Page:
Displacement Measurement: LVDTs in Focus


Displacement measurement is a crucial function of machines that need monitoring and control. In measuring different kinds of mechanical movement, various types of displacement transducers or sensors are used. By definition, a displacement transducer is an electromechanical device that functions to convert the mechanical motion of an object into an electrical signal or vice versa. Many automated systems and technologies use displacement transducers as an integral part of the assembly.

Position sensor categories

There are different parameters considered to categorise position sensors. If according to the output conversion principle used, displacement sensors are either:

  • Magnetoelectric
  • Inductive
  • Electrostatic
  • Electromagnetic

The output signal can also be AC or DC, but a large number of sensors today produce digital outputs which make them compatible with computer systems. A common type of displacement transducer used in many applications is the LVDT or linear variable differential transducer. The primary purpose of an LVDT is to measure the movement of an object along a single direction. The sensor’s output is equivalent to the distance travelled indicated in measurement units of either inches or millimetres. Depending on the movement of the object, the differential output of a transducer is either zero, positive, or negative.

For many demanding applications, manufacturers can use various materials to strengthen the components of the sensor which is essential for high-precision or quality-control applications.

Functions and characteristics of an LVDT

An LVDT is a non-contacting type of displacement transducer which was initially developed as a laboratory device. Although LVDTs have superior performance over other sensor technologies, widespread adoption was not possible due to the high cost. But advancements in manufacturing technology have made it possible for LVDTs to be an economical choice for various industrial applications.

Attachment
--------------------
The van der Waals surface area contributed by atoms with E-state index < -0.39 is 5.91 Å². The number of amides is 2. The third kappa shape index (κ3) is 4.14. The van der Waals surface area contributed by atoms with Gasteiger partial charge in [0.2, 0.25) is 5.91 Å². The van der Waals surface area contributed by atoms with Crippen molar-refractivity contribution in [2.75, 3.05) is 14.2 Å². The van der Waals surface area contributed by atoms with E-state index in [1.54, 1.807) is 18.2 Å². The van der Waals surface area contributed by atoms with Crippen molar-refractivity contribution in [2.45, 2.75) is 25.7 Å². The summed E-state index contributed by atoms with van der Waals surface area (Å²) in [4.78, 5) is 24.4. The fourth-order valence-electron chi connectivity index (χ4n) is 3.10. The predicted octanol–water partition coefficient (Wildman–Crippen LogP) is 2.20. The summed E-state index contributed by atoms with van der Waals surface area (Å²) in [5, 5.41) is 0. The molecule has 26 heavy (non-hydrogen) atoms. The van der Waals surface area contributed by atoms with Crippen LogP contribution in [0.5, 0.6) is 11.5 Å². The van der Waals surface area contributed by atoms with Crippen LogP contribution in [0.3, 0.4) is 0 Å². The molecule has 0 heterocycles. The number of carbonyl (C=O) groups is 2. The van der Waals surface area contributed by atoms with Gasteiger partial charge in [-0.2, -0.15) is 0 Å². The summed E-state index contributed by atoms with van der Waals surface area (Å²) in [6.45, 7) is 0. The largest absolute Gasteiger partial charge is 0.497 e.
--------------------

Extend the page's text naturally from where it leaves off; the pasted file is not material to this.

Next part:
The primary benefit of using an LVDT is its non-contact design. With no internal moving parts that get in contact with the object being measured, the sensor can withstand shock and vibration with little to no impact on the performance. LVDTs can also be hermetically sealed for application in harsh conditions such as being submerged in fluids, exposed to extreme temperature, dust, and other environmental elements.

Applications of LVDTs

The following are examples of typical applications for LVDTs.

  • Power turbine. Power plants use turbines to generate energy and LVDTs fitted with signal conditioners are suitable for this function.
  • Hydraulic machines. The improved stroke-to-length ratio of modern LVDTs has made it possible for these sensors to be applied in hydraulic machines. Hydraulic tools are consistently subject to harsh conditions which is why an LVDT is one of the best sensor technologies for similar applications.
  • Process automation. LVDTs are used in research and development laboratories, food and beverage manufacturing, as well as other industrial applications that require these sensors for automating specific processes.
  • Apart from application in aircraft as a position transducer, LVDTs are also used in satellite production, flight simulators, tactical missiles, and other military-related uses.

Manufacturers of LVDTs also continue to experiment on new materials and enhanced designs to produce more sophisticated devices so that other industries can benefit from the outstanding features of LVDTs.

Image: https://pixabay.com/photos/machine-mill-industry-steam-2881168/

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